Magda, Standing received a 4+ star review, making it an IndieReader Approved title.
Following find an interview with author Christine Fallert Kessides.
What is the name of the book and when was it published?
Magda, Standing – Released by Bold Story Press June 13, 2023.
What’s the book’s first line?
“Magda was tall enough now to look eye level at the principal.”
What’s the book about? Give us the “pitch”.
A teenager in 1916 Pittsburgh surmounts crises in her German immigrant family during WWI and the Spanish flu.
What inspired you to write the book? A particular person? An event?
When I researched my genealogy and all the ancestors I found, on both sides of my family, were German immigrants from the mid-late 1800s, I became a little obsessed with learning more about where they came from and why, and then I wanted to blend this context with what I know of my grandparents’ families in the era of WWI and the Spanish flu.
What’s the main reason someone should really read this book?
The teen protagonist faces numerous challenges–obstacles to education, the constraints of family demands and cultural expectations, mental illness of a parent, violence and death from global war and a pandemic–in an era (1916-19) that was over a century ago, but resonates today.
What’s the most distinctive thing about the main character? Who-real or fictional-would you say the character reminds you of?
Magda is very persistent in pursuing her educational and professional goals, while opening her heart to the problems and potential of others around her. Readers say she reminds them of Francie in A Tree Grows in Brooklyn. I think their internal journeys from girlhood to young womanhood are somewhat the same, but Magda faces more intense external setbacks to her ambitions.
When did you first decide to become an author?
I was an “institutional writer” in my career, but I felt the urge to translate my longstanding interest in history into writing this novel after I retired and shortly before the pandemic.
Is this the first book you’ve written?
As fiction, yes. I wrote book-length economic policy reports for a living. The requirements of personal discipline, acceptance of criticism, and willingness to revise drafts were practices that remained familiar as I wrote the novel.
What do you do for work when you’re not writing?
I’m very involved with a nonprofit that financially supports women and families in need. Volunteering has kept me in touch with a wide range of people and led to many new friendships as well.
How much time do you generally spend on your writing?
On average, 2-3 hours a day, but many days those hours are actually spent in related reading and research, as well as looking for interesting and sometimes irrelevant distractions whenever possible.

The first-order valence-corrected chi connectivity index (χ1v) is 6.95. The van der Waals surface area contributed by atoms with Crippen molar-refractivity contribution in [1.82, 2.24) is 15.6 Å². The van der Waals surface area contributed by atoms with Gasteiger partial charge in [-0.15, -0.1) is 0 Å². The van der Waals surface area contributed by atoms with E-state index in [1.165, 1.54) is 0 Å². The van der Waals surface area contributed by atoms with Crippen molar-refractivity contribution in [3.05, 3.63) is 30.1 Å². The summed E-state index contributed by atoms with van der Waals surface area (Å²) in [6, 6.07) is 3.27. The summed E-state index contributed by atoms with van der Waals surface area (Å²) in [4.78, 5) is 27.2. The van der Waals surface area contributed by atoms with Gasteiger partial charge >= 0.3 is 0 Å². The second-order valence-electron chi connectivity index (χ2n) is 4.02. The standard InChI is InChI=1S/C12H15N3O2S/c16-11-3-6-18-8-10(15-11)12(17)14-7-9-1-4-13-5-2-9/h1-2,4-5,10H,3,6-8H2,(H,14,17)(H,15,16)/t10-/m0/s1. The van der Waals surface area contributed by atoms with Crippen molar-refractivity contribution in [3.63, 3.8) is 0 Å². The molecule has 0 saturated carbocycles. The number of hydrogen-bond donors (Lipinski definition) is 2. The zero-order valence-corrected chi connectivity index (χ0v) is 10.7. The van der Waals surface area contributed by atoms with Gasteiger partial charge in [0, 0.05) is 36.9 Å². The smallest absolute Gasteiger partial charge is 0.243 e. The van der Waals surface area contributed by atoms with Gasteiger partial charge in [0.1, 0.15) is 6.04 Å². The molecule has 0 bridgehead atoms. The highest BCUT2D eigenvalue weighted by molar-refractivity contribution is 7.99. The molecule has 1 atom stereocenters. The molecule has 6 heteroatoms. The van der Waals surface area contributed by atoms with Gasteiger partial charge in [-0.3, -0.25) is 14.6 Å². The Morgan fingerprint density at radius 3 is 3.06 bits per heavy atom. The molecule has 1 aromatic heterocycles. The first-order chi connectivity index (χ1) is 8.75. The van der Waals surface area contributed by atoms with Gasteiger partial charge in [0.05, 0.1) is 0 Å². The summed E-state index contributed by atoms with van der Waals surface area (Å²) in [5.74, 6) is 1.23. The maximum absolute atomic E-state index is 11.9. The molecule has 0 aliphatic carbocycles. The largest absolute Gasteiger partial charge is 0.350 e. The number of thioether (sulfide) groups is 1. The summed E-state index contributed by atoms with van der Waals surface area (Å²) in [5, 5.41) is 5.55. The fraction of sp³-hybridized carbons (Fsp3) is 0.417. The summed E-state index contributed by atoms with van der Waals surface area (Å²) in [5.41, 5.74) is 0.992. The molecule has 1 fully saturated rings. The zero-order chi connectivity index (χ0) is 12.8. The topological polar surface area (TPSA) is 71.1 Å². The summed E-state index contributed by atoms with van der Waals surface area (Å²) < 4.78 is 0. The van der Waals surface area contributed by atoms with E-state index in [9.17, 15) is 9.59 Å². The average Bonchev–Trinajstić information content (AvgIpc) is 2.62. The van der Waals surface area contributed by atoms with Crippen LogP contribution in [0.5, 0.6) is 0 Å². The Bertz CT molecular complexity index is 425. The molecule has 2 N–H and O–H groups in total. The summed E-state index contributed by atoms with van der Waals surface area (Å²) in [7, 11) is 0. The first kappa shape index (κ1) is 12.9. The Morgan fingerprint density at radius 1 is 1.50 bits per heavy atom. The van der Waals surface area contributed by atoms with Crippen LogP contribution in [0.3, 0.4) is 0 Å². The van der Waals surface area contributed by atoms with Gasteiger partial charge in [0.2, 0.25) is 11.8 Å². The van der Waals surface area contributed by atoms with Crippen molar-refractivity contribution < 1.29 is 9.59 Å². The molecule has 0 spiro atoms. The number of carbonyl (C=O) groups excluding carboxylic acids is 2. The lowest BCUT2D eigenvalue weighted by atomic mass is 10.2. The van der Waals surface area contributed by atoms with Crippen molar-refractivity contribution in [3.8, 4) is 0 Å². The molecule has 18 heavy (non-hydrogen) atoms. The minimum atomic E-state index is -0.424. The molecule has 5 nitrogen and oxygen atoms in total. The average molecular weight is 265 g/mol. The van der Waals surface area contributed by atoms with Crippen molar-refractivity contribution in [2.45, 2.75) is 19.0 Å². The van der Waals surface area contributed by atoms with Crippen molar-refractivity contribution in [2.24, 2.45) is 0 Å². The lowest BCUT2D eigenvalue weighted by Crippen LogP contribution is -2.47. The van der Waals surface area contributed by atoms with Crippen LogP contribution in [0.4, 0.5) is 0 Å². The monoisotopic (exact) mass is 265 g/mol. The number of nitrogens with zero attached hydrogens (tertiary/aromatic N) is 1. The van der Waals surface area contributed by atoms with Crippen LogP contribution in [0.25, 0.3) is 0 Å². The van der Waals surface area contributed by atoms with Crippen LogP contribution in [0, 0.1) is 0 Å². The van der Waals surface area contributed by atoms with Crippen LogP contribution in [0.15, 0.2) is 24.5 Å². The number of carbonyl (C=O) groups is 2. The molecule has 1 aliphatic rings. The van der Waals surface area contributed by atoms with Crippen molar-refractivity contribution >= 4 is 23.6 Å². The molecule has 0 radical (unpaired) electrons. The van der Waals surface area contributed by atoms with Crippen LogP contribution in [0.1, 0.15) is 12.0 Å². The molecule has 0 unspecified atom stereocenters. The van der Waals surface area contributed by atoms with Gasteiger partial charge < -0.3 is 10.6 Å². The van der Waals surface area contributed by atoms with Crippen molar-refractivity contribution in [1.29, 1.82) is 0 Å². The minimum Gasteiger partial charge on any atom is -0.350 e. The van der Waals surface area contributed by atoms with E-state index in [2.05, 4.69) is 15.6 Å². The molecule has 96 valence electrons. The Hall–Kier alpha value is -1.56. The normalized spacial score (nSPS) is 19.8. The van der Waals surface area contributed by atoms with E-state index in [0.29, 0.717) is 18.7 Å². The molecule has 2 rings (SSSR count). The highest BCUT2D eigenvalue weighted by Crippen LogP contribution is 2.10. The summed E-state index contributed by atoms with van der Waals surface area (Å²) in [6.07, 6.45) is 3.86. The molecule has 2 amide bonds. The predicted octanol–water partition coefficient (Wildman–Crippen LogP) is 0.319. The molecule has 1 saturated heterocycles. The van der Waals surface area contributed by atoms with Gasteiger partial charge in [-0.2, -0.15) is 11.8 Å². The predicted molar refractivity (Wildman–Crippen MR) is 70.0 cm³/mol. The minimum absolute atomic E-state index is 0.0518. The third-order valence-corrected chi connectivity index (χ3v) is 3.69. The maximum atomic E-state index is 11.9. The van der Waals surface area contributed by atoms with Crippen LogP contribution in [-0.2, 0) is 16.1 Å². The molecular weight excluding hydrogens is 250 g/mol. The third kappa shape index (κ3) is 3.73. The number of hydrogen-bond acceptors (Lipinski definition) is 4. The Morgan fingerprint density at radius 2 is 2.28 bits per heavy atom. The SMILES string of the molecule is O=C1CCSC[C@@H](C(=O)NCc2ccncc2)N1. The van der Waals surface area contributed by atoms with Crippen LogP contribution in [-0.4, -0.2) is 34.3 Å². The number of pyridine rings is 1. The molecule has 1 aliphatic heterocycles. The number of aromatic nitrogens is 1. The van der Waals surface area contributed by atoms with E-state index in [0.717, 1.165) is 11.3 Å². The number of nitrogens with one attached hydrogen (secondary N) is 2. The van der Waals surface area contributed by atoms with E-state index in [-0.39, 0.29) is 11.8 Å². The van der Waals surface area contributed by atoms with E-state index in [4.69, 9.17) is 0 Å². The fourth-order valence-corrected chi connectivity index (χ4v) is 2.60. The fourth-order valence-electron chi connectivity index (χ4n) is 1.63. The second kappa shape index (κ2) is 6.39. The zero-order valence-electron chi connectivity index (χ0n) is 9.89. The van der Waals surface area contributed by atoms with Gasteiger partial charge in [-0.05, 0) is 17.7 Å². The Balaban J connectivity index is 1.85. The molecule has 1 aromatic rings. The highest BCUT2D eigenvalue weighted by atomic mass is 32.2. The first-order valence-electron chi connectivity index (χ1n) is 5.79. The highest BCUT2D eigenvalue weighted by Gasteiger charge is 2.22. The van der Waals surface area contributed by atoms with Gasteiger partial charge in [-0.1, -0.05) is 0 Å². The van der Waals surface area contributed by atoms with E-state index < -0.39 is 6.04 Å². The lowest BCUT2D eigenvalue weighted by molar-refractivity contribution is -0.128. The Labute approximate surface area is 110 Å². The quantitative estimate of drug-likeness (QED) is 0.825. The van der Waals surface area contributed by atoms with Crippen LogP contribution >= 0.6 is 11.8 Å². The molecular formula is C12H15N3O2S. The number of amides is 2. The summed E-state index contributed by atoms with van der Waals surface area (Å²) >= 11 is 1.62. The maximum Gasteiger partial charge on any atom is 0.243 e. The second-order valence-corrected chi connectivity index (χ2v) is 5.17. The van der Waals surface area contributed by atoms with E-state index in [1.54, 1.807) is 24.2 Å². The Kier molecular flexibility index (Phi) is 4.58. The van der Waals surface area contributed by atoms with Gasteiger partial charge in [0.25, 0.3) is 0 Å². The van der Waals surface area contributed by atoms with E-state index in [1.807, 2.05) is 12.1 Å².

What’s the best and the hardest part of being an indie?
My indie publisher, Bold Story Press, allowed me total artistic freedom while giving the manuscript tough love from professional editors, designers and producers. The hardest part was probably finding it to begin with, since I didn’t know anything about hybrid publishing.
What’s a great piece of advice that you can share with fellow indie authors?
I hadn’t realized that publicity and marketing would become almost as much a preoccupation as the actual writing. There’s lots of great advice and helpful experts for this stage, but as an indie author you need to become your book’s strongest advocate.
Would you go traditional if a publisher came calling? If so, why?
For a next book I would probably also explore traditional publishing, as I did initially for Magda, Standing. I would consider the terms offered and know better how to compare it to what I experienced with my hybrid publisher.
Is there something in particular that motivates you (fame? fortune?)
I am motivated to share stories. I don’t care to sell books that sit on a shelf if no one cracks them open. I’d love if dog-eared copies get passed around to many readers who talk about Magda, Standing with their friends, fellow students and teachers.
Which writer, living or dead, do you most admire?
I love good historical fiction, since it delivers knowledge of other times and past events as well as a compelling plot and characters. Among current HF writers I most admire Geraldine Brooks and Ruta Sepetys.
Which book do you wish you could have written?
Any of the HF novels those two women have written! I just finished I Must Betray You by Ruta Sepetys and I guess I wish I could have written that one, since I actually traveled to Romania in that tortured period and knew colleagues there. But we weren’t free to communicate and I wasn’t sufficiently attuned to the pervasive suffering that is so eloquently described in that book.